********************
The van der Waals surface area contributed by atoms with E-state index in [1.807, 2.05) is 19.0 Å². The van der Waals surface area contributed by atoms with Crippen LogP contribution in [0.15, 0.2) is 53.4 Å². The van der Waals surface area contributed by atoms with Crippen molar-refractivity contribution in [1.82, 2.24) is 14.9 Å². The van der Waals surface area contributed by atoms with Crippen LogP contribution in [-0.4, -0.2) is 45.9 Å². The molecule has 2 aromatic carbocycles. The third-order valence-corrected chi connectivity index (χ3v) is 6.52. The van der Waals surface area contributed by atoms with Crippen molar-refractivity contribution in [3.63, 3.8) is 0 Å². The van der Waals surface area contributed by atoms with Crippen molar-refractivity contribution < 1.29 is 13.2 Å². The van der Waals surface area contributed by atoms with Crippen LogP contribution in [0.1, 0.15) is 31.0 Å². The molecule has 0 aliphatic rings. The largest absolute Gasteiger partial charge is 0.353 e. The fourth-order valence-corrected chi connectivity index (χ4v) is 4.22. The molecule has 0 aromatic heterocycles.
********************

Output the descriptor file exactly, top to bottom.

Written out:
The van der Waals surface area contributed by atoms with E-state index in [1.807, 2.05) is 19.0 Å². The van der Waals surface area contributed by atoms with Crippen LogP contribution in [0.15, 0.2) is 53.4 Å². The van der Waals surface area contributed by atoms with Crippen molar-refractivity contribution in [1.82, 2.24) is 14.9 Å². The van der Waals surface area contributed by atoms with Crippen LogP contribution in [-0.4, -0.2) is 45.9 Å². The molecule has 2 aromatic carbocycles. The third-order valence-corrected chi connectivity index (χ3v) is 6.52. The van der Waals surface area contributed by atoms with Crippen molar-refractivity contribution in [3.63, 3.8) is 0 Å². The van der Waals surface area contributed by atoms with Crippen molar-refractivity contribution < 1.29 is 13.2 Å². The van der Waals surface area contributed by atoms with Crippen LogP contribution in [0.1, 0.15) is 31.0 Å². The molecule has 0 aliphatic rings. The largest absolute Gasteiger partial charge is 0.353 e. The fourth-order valence-corrected chi connectivity index (χ4v) is 4.22. The molecule has 0 aromatic heterocycles.